Politics, culture, business, and technology

I also blog at ChicagoBoyz.


Selected Posts:
Sleeping with the Enemy
Dancing for the Boa Constrictor
Koestler on Nuance
A Look into the Abyss
Hospital Automation
Made in America
Politicians Behaving Badly
Critics and Doers
Foundations of Bigotry?
Bonhoeffer and Iraq
Misvaluing Manufacturing
Journalism's Nuremberg?
No Steak for You!
An Academic Bubble?
Repent Now
Enemies of Civilization
Molly & the Media
Misquantifying Terrorism
Education or Indoctrination?
Dark Satanic Mills
Political Violence Superheated 'steem
PC and Pearl Harbor
Veterans' Day Musings
Arming Airline Pilots
Pups for Peace
Baghdad on the Rhine

Book Reviews:
Forging a Rebel
The Logic of Failure
The Innovator's Solution
They Made America
On the Rails: A Woman's Journey

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natalie solent
critical mass
john bruce
joanne jacobs
number 2 pencil
roger l simon
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sheila o'malley
invisible adjunct
red bird rising
academic game
rachel lucas
betsy's page
one hand clapping
a schoolyard blog
joy of knitting
lead and gold
damian penny
annika's journal
little miss attila
no credentials
university diaries
trying to grok
a constrained vision
victory soap
business pundit
right reason
quid nomen illius?
sister toldjah
the anchoress
reflecting light
dr sanity
all things beautiful
dean esmay
brand mantra
economics unbound
dr melissa
dr helen
right on the left coast
digital Rules
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the energy blog
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kesher talk
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Wednesday, April 27, 2016  

The novel Once An Eagle (also made into a TV miniseries) tells the story of two American army officers, across a time span ranging from the First World War to the interwar years to World War II and beyond.  Sam Damon is a farm boy who has worked his way up in rank: he is committed to accomplishing his assigned missions and looking out for the survival and well-being of the men under his command.  Courtney Massengale is a West Point graduate with something of an upper-class background: he seeks out higher rank through political maneuvering, prefers Staff to Line assignments, and has little concern for subordinates.  The book is widely-read and highly-regarded in U.S. military circles.

In the story's climactic scene, Sam is commanding a division destined to participate in an attack on a Japanese-held island.  He is not thrilled to find that his division has been placed under the command of Courtney--now a three-star general and corps commander despite having spent his entire career in staff roles.  He is even less thrilled when he hears Courtney's plan for the invasion--"PALLADIUM"--which is in Sam's judgment far too complex to succeed in actual combat conditions.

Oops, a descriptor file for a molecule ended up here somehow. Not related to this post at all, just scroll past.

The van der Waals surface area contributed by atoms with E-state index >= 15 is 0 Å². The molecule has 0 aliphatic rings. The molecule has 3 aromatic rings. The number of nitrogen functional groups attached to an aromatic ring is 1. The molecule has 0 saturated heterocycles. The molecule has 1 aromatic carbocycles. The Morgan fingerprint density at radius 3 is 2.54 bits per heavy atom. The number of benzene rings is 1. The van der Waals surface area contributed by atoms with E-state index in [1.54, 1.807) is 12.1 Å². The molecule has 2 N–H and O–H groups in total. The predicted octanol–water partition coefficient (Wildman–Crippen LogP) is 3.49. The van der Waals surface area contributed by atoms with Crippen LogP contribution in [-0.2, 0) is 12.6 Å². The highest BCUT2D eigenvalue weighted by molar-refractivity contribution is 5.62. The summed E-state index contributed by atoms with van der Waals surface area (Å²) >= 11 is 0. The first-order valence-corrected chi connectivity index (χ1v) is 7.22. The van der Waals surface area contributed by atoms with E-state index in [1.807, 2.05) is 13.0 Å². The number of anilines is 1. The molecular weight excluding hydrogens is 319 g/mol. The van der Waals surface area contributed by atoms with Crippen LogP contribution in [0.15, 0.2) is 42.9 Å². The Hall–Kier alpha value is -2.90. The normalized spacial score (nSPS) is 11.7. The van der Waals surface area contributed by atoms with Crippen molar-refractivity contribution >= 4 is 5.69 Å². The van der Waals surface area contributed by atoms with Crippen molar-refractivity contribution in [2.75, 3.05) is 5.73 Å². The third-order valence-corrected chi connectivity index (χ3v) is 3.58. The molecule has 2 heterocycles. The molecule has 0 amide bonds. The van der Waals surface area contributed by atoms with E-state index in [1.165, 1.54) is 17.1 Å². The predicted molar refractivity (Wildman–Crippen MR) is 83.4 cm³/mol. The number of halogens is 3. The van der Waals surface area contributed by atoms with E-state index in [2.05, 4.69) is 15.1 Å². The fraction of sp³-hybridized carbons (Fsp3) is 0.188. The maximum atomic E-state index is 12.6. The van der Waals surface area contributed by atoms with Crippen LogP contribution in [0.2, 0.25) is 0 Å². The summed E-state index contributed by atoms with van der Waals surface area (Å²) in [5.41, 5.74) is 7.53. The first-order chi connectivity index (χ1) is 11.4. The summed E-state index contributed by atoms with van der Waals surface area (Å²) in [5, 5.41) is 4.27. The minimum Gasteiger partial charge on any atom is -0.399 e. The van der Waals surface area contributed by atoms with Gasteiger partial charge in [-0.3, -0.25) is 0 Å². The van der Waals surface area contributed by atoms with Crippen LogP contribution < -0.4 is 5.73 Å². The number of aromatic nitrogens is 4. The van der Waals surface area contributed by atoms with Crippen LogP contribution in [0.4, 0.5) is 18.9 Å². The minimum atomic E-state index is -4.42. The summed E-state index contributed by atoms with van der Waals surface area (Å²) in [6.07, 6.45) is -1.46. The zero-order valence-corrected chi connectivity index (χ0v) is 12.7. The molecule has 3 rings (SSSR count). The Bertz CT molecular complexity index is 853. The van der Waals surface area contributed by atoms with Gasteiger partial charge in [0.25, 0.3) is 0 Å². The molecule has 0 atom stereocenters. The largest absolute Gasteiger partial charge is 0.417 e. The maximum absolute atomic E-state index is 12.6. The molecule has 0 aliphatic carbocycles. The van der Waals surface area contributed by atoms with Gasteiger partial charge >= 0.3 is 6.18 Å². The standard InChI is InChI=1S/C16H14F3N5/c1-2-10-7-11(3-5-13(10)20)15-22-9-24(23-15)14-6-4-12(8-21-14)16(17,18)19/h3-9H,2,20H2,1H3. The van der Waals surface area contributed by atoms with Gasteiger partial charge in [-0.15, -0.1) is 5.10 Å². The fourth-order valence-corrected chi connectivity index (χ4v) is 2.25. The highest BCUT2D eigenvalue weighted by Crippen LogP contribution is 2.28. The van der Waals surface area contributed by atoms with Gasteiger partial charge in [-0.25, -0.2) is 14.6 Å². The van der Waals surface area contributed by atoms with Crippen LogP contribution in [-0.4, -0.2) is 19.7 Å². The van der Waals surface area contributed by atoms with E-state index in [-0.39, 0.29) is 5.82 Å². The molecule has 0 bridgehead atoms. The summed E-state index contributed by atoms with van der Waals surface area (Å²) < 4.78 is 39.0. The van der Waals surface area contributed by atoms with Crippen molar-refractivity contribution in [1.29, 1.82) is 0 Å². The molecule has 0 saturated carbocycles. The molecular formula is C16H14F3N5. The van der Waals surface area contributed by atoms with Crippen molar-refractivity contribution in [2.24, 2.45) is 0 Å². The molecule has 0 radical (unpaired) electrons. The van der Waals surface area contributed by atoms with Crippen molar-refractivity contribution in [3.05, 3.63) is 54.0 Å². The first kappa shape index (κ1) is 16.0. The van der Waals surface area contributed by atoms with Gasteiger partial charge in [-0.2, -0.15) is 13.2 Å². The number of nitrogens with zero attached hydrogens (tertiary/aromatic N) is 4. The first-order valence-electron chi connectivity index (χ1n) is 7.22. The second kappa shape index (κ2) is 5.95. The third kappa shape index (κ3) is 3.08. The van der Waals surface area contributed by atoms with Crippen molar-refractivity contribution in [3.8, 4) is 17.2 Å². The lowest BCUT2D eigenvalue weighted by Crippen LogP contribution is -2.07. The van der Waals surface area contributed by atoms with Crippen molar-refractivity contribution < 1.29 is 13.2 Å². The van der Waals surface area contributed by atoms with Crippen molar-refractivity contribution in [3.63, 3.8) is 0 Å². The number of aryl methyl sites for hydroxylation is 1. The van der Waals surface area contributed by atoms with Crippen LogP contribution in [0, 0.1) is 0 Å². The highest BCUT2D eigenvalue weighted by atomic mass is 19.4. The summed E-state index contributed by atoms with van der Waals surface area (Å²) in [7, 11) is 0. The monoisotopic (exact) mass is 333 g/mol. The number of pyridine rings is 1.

The Japanese launch their counterattack while Sam's division is in a highly vulnerable state, in the midst of the turning maneuver required by the Palladium plan.  And the reserve unit which could have saved the situation  has been redeployed by Courtney so that he can have the honor of being the first American general to capture a Japanese-held city intact.  While Sam is leading a desperate fight for the survival of his division, Courtney is riding in triumph through the town of Reina Blanca.

Sam Damon and Courtney Massengale are endpoints on a spectrum, of course; few real people are as good as Sam or as bad as Courtney.  But still, it seems to be useful to ask the following question:

What is the mix of Damon vs Massengale in each of our current presidential candidates and among other members of our national leadership?

cross-posted at Chicago Boyz, where comments are open

2:49 PM

Tuesday, April 19, 2016  

Here’s a story about some Silicon Valley tech workers protesting outside a Hillary Clinton event co-hosted by a venture capitalist and George Clooney.  One might expect that these people are protesting Clinton because their political preferences lean toward the Libertarian or Conservative side.  But then, one would be wrong.

They are mostly Sanders supporters.  And they feel oppressed by the industry that they are in, and especially by the VCs who fund the companies where they work. Here’s the complaint of a 26-year-old software engineer:

“They sell you a dream at startups – the ping-pong, the perks – so they can pull 80 hours out of you. But in reality the venture capitalists control all the capital, all the labor, and all the decisions, so yeah, it feels great protesting one.”

“Tech workers are workers, no matter how much money they make,” said another guy, this one a PhD student at Berkeley.

Now, one’s first instinct when reading this story–at least my first instinct–is to feel contempt for these whiners.  Most of them are far better off financially than the average American, even after adjusting for the extremely high costs of living in the Bay area.  And no one forced any of them to work at startups, where the pressures are well-known to be extreme.  They could have chosen IT jobs at banks or retailers or manufacturing companies or government agencies in any of a considerable number of cities.

Looked at from a broader perspective, though, the story reminded me of something Peter Drucker wrote almost 50 years ago:

continued at ChicagoBoyz

5:58 AM


(originally published in 2010 and now an April perennial)